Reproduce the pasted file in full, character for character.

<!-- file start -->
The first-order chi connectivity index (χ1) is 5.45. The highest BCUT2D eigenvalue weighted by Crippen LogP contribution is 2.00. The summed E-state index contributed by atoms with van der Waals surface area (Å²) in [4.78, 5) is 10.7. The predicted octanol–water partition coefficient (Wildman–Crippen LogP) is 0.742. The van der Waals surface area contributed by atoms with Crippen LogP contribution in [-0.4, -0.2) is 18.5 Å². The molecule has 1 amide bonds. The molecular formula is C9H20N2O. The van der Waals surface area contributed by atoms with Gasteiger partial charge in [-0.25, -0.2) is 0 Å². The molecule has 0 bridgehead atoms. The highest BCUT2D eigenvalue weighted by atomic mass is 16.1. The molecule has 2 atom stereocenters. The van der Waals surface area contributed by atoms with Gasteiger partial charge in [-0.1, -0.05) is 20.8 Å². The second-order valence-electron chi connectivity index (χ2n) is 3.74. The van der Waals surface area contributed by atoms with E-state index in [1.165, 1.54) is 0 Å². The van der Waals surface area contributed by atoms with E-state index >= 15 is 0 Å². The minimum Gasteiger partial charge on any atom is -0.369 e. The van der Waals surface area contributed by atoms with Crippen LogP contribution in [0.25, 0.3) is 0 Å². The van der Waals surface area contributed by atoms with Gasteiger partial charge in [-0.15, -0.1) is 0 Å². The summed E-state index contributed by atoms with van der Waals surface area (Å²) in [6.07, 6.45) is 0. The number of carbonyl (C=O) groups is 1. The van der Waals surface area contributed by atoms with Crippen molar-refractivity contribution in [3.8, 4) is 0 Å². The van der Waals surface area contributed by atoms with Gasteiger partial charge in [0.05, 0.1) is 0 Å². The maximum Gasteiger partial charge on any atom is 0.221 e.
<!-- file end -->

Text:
The first-order chi connectivity index (χ1) is 5.45. The highest BCUT2D eigenvalue weighted by Crippen LogP contribution is 2.00. The summed E-state index contributed by atoms with van der Waals surface area (Å²) in [4.78, 5) is 10.7. The predicted octanol–water partition coefficient (Wildman–Crippen LogP) is 0.742. The van der Waals surface area contributed by atoms with Crippen LogP contribution in [-0.4, -0.2) is 18.5 Å². The molecule has 1 amide bonds. The molecular formula is C9H20N2O. The van der Waals surface area contributed by atoms with Gasteiger partial charge in [-0.25, -0.2) is 0 Å². The molecule has 0 bridgehead atoms. The highest BCUT2D eigenvalue weighted by atomic mass is 16.1. The molecule has 2 atom stereocenters. The van der Waals surface area contributed by atoms with Gasteiger partial charge in [-0.1, -0.05) is 20.8 Å². The second-order valence-electron chi connectivity index (χ2n) is 3.74. The van der Waals surface area contributed by atoms with E-state index in [1.165, 1.54) is 0 Å². The van der Waals surface area contributed by atoms with E-state index >= 15 is 0 Å². The minimum Gasteiger partial charge on any atom is -0.369 e. The van der Waals surface area contributed by atoms with Crippen LogP contribution in [0.25, 0.3) is 0 Å². The van der Waals surface area contributed by atoms with Gasteiger partial charge in [-0.15, -0.1) is 0 Å². The summed E-state index contributed by atoms with van der Waals surface area (Å²) in [6.07, 6.45) is 0. The number of carbonyl (C=O) groups is 1. The van der Waals surface area contributed by atoms with Crippen molar-refractivity contribution in [3.8, 4) is 0 Å². The van der Waals surface area contributed by atoms with Gasteiger partial charge in [0.05, 0.1) is 0 Å². The maximum Gasteiger partial charge on any atom is 0.221 e.